1. Higher risk equals higher reward! Just make sure you can stomach the downturns and move more and more into bonds as you get closer to retirement. I think every asset allocation should have at least 20% bonds, ramping up to 70% – 80% as you hit retirement.

  2. What I would do is to start with high stock/bond ratio to start with. As I come close to retirement I would start getting out of stocks and putting my money into more solid investments. I actually like rental property which gives me rental income and property value appreciation. The key is to buy properties that are on high demand, near the public transport links and in central locations.

    I think you need to know if you can handle the fluctuations in the stock market mentally. If you are losing too much sleep over slight drops in the market, probably stock investment isn’t for you.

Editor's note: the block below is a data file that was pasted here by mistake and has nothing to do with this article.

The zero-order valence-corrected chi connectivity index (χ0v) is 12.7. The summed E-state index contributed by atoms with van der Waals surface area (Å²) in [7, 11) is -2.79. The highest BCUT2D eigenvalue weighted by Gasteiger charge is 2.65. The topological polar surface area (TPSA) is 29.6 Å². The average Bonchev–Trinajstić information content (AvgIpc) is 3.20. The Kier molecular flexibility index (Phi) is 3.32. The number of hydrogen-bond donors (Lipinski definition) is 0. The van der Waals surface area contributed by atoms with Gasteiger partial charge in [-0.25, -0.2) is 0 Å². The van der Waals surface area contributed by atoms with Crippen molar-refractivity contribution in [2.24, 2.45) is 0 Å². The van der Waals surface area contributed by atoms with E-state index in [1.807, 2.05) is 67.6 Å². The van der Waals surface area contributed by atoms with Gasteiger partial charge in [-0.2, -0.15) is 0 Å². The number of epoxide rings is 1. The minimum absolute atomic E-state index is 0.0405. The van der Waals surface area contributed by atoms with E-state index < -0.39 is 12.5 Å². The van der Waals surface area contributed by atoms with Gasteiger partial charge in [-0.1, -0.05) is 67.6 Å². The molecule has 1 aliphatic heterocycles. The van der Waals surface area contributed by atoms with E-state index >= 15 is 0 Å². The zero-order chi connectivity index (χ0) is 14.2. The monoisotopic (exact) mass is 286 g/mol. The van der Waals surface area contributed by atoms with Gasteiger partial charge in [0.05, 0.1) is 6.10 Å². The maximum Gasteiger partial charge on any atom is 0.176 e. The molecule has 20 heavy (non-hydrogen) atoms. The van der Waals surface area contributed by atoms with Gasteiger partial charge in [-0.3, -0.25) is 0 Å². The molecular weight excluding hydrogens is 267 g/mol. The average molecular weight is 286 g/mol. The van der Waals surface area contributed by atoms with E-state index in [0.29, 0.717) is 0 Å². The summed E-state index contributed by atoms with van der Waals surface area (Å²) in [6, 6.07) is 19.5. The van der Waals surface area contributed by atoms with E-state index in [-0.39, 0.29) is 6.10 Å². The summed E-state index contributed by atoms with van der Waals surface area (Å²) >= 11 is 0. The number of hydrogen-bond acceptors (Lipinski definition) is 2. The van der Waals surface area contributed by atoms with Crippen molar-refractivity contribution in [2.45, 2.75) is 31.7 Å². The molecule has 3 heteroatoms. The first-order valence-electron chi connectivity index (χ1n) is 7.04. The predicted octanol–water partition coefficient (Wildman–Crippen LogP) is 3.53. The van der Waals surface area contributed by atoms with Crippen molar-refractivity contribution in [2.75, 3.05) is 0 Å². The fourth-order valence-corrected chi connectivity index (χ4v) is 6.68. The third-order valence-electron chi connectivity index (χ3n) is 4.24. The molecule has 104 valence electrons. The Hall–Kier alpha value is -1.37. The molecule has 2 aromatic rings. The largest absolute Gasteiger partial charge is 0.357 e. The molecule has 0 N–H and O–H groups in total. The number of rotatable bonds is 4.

3. Ralph Parekr

    I think the chart provided showing the 0 – 100 % Stock allocations could be expanded for 100% bonds and 100% stocks and show how the values varies in years. For instance, if equal amounts of money were invested in both bonds and stocks, at some point in time the expected low value of the stock is equal to the expected low value of the bond. At this point, say X years, the minimum value or loss risk is equivalent. One could set aside all monies that would be needed within X years an invest in bonds this would include all emergency funds, other reserves plus know living expenses for retirees. All monies needed after X years would be invested in stocks. X years could be adjusted to sooner to meet your risk tolerance if you are somewhat risk adverse. Of course it does not make sense to move the bar out further. Motley Fool suggest that monies needed in less than 5 years should not be invested in stocks. This would be for someone with some significant risk adversity in my opinion and it is probably 10 years (or more) for someone hypersensitive to risk. This becomes a basis for a simple two bucket system. Stocks could be easily invested in VTI (Vanguard Total Market) and VB Vanguard Small Cap) at 60%/40% which becomes a truer total market fund. Also more shares could be invested in an international fund.